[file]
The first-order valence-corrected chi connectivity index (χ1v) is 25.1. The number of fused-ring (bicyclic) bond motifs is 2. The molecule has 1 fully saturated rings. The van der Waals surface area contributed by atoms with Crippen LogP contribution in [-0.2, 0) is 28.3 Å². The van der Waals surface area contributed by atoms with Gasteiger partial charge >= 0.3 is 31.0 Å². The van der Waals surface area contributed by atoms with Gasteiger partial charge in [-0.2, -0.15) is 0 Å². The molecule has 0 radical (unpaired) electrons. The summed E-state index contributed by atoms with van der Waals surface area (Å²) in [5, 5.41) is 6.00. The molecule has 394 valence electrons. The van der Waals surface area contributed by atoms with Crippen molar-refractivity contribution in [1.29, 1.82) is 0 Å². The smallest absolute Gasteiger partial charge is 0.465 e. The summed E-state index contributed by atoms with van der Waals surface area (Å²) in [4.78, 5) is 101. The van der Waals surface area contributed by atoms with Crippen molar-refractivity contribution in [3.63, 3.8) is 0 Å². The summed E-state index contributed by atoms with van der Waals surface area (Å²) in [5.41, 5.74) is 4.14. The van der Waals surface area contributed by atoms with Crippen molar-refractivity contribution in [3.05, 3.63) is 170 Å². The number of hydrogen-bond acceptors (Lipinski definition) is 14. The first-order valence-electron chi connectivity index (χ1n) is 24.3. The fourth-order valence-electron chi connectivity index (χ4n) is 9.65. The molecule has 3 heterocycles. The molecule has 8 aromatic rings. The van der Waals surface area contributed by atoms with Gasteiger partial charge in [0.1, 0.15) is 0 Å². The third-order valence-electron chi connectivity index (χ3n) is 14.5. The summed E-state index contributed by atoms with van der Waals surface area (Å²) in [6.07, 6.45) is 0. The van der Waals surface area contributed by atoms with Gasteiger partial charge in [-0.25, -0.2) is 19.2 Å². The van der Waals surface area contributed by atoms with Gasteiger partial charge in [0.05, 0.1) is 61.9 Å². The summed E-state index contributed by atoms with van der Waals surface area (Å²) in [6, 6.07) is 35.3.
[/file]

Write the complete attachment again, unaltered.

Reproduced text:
The first-order valence-corrected chi connectivity index (χ1v) is 25.1. The number of fused-ring (bicyclic) bond motifs is 2. The molecule has 1 fully saturated rings. The van der Waals surface area contributed by atoms with Crippen LogP contribution in [-0.2, 0) is 28.3 Å². The van der Waals surface area contributed by atoms with Gasteiger partial charge >= 0.3 is 31.0 Å². The van der Waals surface area contributed by atoms with Gasteiger partial charge in [-0.2, -0.15) is 0 Å². The molecule has 0 radical (unpaired) electrons. The summed E-state index contributed by atoms with van der Waals surface area (Å²) in [5, 5.41) is 6.00. The molecule has 394 valence electrons. The van der Waals surface area contributed by atoms with Crippen molar-refractivity contribution in [1.29, 1.82) is 0 Å². The smallest absolute Gasteiger partial charge is 0.465 e. The summed E-state index contributed by atoms with van der Waals surface area (Å²) in [4.78, 5) is 101. The van der Waals surface area contributed by atoms with Crippen molar-refractivity contribution in [3.63, 3.8) is 0 Å². The summed E-state index contributed by atoms with van der Waals surface area (Å²) in [5.41, 5.74) is 4.14. The van der Waals surface area contributed by atoms with Crippen molar-refractivity contribution in [3.05, 3.63) is 170 Å². The number of hydrogen-bond acceptors (Lipinski definition) is 14. The first-order valence-electron chi connectivity index (χ1n) is 24.3. The fourth-order valence-electron chi connectivity index (χ4n) is 9.65. The molecule has 3 heterocycles. The molecule has 8 aromatic rings. The van der Waals surface area contributed by atoms with Gasteiger partial charge in [0.1, 0.15) is 0 Å². The third-order valence-electron chi connectivity index (χ3n) is 14.5. The summed E-state index contributed by atoms with van der Waals surface area (Å²) in [6.07, 6.45) is 0. The van der Waals surface area contributed by atoms with Gasteiger partial charge in [-0.25, -0.2) is 19.2 Å². The van der Waals surface area contributed by atoms with Gasteiger partial charge in [0.05, 0.1) is 61.9 Å². The summed E-state index contributed by atoms with van der Waals surface area (Å²) in [6, 6.07) is 35.3.